I don’t want to pour any more gasoline onto the fire of Tiger fan’s outrage, but Yankee manager Aaron Boone did the absolute right thing Thursday afternoon. And it wasn’t as though Miguel Cabrera lacked for shots at his 3,000th lifetime hit.
Boone ordered Cabrera walked on the house in the bottom of the eighth rather than risk the righthanded-hitting Cabrera clobbering his lefthanded relief pitcher Lucas Luetge with runners on second and third, two outs, and the Tigers ahead a mere 1-0.
Now, the move backfired, sort of; Austin Meadows ripped a two-run double to make it 3-0. So think of it as the Tigers’ revenge if you wish. But since when is the other guy “entitled” to make history on your dollar? Since when are you just supposed to be nice guys and let him make his history when he might put a game a little further out of reach against you?
Cabrera was 0-for-3 on the day when his eighth-inning plate appearance approached. He didn’t exactly lack for chances to plant number 3,000 somewhere in Comerica Park. He knew it. Understandably, the Comerica crowd wanted history. Understandably, too, the Yankees wanted to come back and win a baseball game.
But a Hall of Famer is more aware of the big picture than the fans booing the Yankees lustily for ordering the free pass before he could even check in at the plate. He simply dropped his bat in the on-deck circle and make the trek to first base without so much as a wince. He waited until he reached the pad to have a word with or toward Boone.
To which Boone replied, perhaps in good humour, “Miggy was jawing at me after I called for the walk. I told him we’re even. He cost me a World Series in 2003, so now he can sleep on 2,999.” (The reference was to Cabrera then being a member of the Marlins who beat the Yankees in six in that Series—into which Boone’s legendary ALCS-winning home run put the Yankees in the first place.)
Tonight will be only the second night Cabrera sleeps on 2,999. After pulling up that short following Wednesday’s play, during which he went 3-for-4 to get there in the first place, he purred, “Who the [fornicate] cares? We lost. When has this game ever been about individual accomplishments?”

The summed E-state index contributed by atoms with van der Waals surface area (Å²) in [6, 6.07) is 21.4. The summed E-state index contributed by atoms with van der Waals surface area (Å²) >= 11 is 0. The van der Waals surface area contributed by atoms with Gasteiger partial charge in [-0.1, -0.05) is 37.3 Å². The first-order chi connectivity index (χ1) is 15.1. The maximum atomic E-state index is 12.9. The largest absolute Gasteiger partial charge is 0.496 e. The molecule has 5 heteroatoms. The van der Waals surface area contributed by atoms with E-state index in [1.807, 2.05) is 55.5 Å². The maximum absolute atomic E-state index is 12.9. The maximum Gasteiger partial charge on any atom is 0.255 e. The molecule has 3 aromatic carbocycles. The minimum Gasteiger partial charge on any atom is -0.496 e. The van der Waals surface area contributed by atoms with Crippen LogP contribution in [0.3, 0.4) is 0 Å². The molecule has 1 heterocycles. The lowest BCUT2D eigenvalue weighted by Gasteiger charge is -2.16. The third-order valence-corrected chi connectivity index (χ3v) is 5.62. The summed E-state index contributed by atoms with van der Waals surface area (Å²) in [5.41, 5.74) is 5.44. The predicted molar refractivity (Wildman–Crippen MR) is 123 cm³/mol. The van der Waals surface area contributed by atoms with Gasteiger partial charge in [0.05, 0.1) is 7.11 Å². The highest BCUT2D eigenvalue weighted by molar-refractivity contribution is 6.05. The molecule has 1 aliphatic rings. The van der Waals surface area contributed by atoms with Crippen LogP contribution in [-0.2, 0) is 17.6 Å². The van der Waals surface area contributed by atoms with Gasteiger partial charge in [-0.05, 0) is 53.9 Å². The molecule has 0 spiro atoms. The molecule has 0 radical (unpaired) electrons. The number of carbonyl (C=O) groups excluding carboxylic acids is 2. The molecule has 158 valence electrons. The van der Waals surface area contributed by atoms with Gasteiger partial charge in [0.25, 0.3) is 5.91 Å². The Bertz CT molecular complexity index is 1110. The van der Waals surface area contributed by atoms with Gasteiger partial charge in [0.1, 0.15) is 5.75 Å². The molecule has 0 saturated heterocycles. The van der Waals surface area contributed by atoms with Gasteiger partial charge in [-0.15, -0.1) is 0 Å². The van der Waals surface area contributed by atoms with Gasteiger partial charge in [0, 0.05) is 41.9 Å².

Well, fair play. Baseball has been as much about individual feats as team victories since the game was born, more or less. Cabrera may downplay his failure to reach 3,000 Wednesday—and try calming the Comerica crowd down after the free pass and the eventual Tiger win today—but he can’t really be foolish enough to deny that particular feats resonate as deeply as World Series rings.
If he’s rejecting the idea that individual accomplishment is not something to which a player is “entitled,” good for him and better for the game. There’s nothing in the written rules, and little enough unwritten in the Sacred Unwritten Rules, that says a team’s supposed to roll over and play dead so the other guy can reach a landmark.
But there’s plenty on the ethical side that says you’re supposed to achieve your milestones in honest, unmanipulated competition. Including the part that says the other guys have just as much right to try to beat you as you have to try to beat them, history be damned for the moment.
Few teams are quite as conscious or respectful of history and milestones as the Yankees. But they’re also conscious of the season at hand. They took the chance on a lefthander-lefthander matchup offering the best chance to escape the inning unscathed and try once more for victory.
Meadows and thus the Tigers turned out the winners there, fair and square. The Yankees also had a shot at closing the gap and even tying the game in the top of the ninth, when Joey Gallo beat out an infield hit with one out, until Isiah Kiner-Falefa dialed Area Code 6-4-3 for the side and the game.
The Yankees made a smart move and it backfired. That, too, can happen. If Tiger fans want to call it the vengeance of the baseball gods, they’re, ahem, entitled to that. But they shouldn’t condemn the Yankees for putting honest competition and a chance to come back and win ahead of history.
Tiger fans should also heed manager A.J. Hinch’s counsel. “Boonie’s obligation is to his own team and their chances of winning,” Hinch said postgame. “He had the matchup behind Miggy that he wanted. So you could see it coming. I know our fans responded accordingly, but I totally get it.” That’s called being a gracious winner.
Cabrera’s sound counsel, however crudely expressed, is: We still won, and tomorrow’s another day. Especially with the Tigers still at home for this weekend, hosting the Rockies. Cabrera has three more games in front of the home audience to plant number 3,000, fair and square, in honest competition.